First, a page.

Review: 'Romeo and Juliet' Brings the Best of Grand Rapids Ballet to the Stage

In the five years since James Sofranko became Artistic Director of Grand Rapids Ballet, the company has shown their extraordinary versatility both within and beyond the realm of classical ballet. They’ve explored exciting possibilities in modern and contemporary dance and also continued to make beloved storybook ballets and variations their own.

And with the world premiere of their Romeo and Juliet, Grand Rapids Ballet fully returns to their roots in the deep traditions of classical ballet.

It is Sofranko’s first run choreographing a full-length, three-act ballet, and performed at DeVos Hall with the Grand Rapids Symphony, it is a dazzling achievement.

The world’s most famous tragic love story makes for a magnificent ballet and the greatest companies the world over have offered variations set to Sergei Perkofiev’s terrifically cinematic score, some changing the ending, others emphasizing characterizations through movement. Instead of playing with form or bending the tale, Sofranko’s Romeo and Juliet is loyal to the original story and score and fully embodies the lexicon of classical ballet with nuance seemingly inspired by the particular strengths of the company to bring this tragedy to fruition.

Enormous crowd scenes are interrupted by playful and romantic pas de deux and athletic pas de trois as well as virtuoso solos to bring to life characters, relationships, action with a minimum of miming—and there’s a wonderful balance and movement from light and playful revelry to warring to romantic lyricism wherein there’s real character development.

From the moment the central men take the stage, the dancers’ musicality is palpable: there is an elegance to the way they seem to hang in the air, stretching out the orchestra’s notes. They are young, playful, arrogant; and these characters are particularly distinct in physicality, and yet they move as one with the same commitment as they perform marvelous solos.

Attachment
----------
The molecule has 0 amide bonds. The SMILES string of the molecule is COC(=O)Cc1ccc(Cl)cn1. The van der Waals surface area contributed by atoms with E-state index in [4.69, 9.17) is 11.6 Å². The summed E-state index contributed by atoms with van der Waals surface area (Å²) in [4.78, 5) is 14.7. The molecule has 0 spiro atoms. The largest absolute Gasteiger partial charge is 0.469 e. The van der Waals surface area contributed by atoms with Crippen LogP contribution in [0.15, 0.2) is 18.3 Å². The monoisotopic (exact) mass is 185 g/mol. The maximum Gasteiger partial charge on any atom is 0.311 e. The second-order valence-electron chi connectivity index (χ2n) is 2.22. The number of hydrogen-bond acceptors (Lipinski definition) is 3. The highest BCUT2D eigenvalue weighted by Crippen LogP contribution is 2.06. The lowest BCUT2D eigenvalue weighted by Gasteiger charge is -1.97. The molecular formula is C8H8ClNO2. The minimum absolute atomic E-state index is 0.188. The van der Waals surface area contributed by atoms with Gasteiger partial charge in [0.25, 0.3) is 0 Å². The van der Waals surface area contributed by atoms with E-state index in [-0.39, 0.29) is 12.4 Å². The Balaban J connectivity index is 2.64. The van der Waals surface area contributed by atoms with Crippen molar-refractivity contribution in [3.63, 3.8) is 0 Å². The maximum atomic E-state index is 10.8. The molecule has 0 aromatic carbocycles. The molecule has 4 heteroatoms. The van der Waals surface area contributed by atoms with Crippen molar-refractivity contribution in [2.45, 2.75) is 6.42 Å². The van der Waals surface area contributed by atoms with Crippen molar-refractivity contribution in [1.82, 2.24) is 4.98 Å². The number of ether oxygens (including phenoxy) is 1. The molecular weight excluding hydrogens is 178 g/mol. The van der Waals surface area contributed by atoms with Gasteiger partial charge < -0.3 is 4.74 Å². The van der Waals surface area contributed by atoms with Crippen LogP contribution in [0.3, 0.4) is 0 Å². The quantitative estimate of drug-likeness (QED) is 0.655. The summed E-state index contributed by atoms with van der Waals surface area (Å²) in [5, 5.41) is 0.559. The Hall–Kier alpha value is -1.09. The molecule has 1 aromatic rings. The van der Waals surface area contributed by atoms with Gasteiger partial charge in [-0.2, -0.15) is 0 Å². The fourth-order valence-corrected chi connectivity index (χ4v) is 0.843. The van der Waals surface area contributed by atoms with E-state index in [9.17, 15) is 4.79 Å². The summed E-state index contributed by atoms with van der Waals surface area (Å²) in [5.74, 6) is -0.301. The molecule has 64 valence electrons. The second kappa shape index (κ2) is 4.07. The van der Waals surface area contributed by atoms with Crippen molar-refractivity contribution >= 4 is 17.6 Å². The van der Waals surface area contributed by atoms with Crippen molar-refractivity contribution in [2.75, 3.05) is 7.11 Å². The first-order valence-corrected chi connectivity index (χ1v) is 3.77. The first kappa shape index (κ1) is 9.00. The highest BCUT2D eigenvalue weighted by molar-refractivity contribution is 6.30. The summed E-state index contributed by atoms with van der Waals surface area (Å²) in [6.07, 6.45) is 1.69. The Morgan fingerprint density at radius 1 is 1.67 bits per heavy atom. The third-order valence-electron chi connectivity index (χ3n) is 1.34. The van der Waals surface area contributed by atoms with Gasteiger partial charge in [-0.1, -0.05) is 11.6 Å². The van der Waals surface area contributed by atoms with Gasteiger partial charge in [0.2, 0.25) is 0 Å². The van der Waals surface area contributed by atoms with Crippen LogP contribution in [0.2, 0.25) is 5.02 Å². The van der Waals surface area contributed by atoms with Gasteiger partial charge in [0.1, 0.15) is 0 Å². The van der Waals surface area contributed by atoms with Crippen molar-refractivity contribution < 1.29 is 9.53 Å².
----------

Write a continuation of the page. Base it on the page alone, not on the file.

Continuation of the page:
Josué Justiz’s Romeo is strong yet soft—his dancing is what makes him a leader though he’s ultimately a pawn. Mercutio is the boldest of characters in the story, and Julian Gan plays him as a clownish scene stealer, milking the longest death scene in the history of the stage for more than it’s worth. Nathan Young offers an elegant Benvolio, and Branden Reiners brings marvelous stage presence and verisimilitude to the high drama of the exquisitely choreographed (by Joe Sofranko) and cleanly executed sword fights as Tybalt.

The fight scenes are exhilarating to watch and magnificently balanced by romantic playfulness that shifts and changes with emotional valence. The balcony pas de deux between Romeo and Juliet, the first piece of this ballet Sofranko choreographed, for the company’s 2020 “Eternal Desire” program, is stunning, and remains a marvelous highlight, the apex that concludes Act I.

Yuka Oba-Muschiana is a childlike Juliet who primarily captures her sweetness and innocence; however, in the balcony scene, she matures before our eyes, dancing for Romeo, her love and physicality blossoming from infatuation to something eternal, growing in complexity and intensity with each step and note. Every bend of the knee, every sweep of the foot that was light and lovely in their first dance together quietly explodes with expressivity. Little flairs and flicks of legs in the air with lifts in arabesque land with her body balancing on his, back-to-back, showing their union, their passion solidified. There is no question of what is to come after this.

Beyond the expressivity of the movement, this Romeo and Juliet is visually sumptuous with grand sets and costumes designed by Alain Vaës, courtesy of Ballet Arizona, and lighting design by Matthew Taylor that invites intimacy with appropriate spotlights as well as highlights the heat and intensity of street war, helping visually communicate the different high-valence moments.

There is nothing simple about creating a three-act ballet, but Grand Rapids Ballet’s Romeo and Juliet offers a simply exquisite production of a timeless story brought to its full potential. It’s a fantastic collaboration that shows what’s possible when exceptional artists bring the best of their talents to classic works.

Romeo and Juliet
Grand Rapids Ballet
Feb. 17-19